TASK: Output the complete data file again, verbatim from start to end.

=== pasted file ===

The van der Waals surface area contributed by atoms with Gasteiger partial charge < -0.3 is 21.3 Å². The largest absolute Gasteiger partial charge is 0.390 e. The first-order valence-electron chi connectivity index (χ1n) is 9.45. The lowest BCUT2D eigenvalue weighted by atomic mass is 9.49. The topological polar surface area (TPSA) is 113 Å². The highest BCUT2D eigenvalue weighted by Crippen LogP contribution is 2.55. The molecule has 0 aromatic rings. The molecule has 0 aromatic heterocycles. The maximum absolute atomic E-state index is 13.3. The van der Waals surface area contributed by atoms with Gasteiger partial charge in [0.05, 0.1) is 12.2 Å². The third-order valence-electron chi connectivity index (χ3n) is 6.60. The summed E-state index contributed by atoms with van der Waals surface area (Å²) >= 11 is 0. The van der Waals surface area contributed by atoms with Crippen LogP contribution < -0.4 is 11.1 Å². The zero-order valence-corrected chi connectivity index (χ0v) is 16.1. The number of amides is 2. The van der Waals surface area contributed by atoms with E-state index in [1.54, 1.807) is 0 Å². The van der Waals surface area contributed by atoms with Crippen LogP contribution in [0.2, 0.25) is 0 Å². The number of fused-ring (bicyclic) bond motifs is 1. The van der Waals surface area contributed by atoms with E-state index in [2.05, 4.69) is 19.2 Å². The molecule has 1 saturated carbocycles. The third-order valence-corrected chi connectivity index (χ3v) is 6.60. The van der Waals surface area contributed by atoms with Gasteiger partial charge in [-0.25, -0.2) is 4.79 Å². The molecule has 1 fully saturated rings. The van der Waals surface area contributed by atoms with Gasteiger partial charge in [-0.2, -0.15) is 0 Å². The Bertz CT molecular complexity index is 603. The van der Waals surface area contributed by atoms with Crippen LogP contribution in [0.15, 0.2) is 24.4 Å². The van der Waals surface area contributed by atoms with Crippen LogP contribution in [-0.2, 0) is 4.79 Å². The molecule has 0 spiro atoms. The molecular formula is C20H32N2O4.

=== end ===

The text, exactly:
The van der Waals surface area contributed by atoms with Gasteiger partial charge < -0.3 is 21.3 Å². The largest absolute Gasteiger partial charge is 0.390 e. The first-order valence-electron chi connectivity index (χ1n) is 9.45. The lowest BCUT2D eigenvalue weighted by atomic mass is 9.49. The topological polar surface area (TPSA) is 113 Å². The highest BCUT2D eigenvalue weighted by Crippen LogP contribution is 2.55. The molecule has 0 aromatic rings. The molecule has 0 aromatic heterocycles. The maximum absolute atomic E-state index is 13.3. The van der Waals surface area contributed by atoms with Gasteiger partial charge in [0.05, 0.1) is 12.2 Å². The third-order valence-electron chi connectivity index (χ3n) is 6.60. The summed E-state index contributed by atoms with van der Waals surface area (Å²) >= 11 is 0. The van der Waals surface area contributed by atoms with Crippen LogP contribution < -0.4 is 11.1 Å². The zero-order valence-corrected chi connectivity index (χ0v) is 16.1. The number of amides is 2. The van der Waals surface area contributed by atoms with E-state index in [1.54, 1.807) is 0 Å². The van der Waals surface area contributed by atoms with Crippen LogP contribution in [0.2, 0.25) is 0 Å². The number of fused-ring (bicyclic) bond motifs is 1. The van der Waals surface area contributed by atoms with E-state index in [2.05, 4.69) is 19.2 Å². The molecule has 1 saturated carbocycles. The third-order valence-corrected chi connectivity index (χ3v) is 6.60. The van der Waals surface area contributed by atoms with Gasteiger partial charge in [-0.25, -0.2) is 4.79 Å². The molecule has 1 fully saturated rings. The van der Waals surface area contributed by atoms with Gasteiger partial charge in [-0.2, -0.15) is 0 Å². The Bertz CT molecular complexity index is 603. The van der Waals surface area contributed by atoms with Crippen LogP contribution in [0.15, 0.2) is 24.4 Å². The van der Waals surface area contributed by atoms with Crippen LogP contribution in [-0.2, 0) is 4.79 Å². The molecule has 0 spiro atoms. The molecular formula is C20H32N2O4.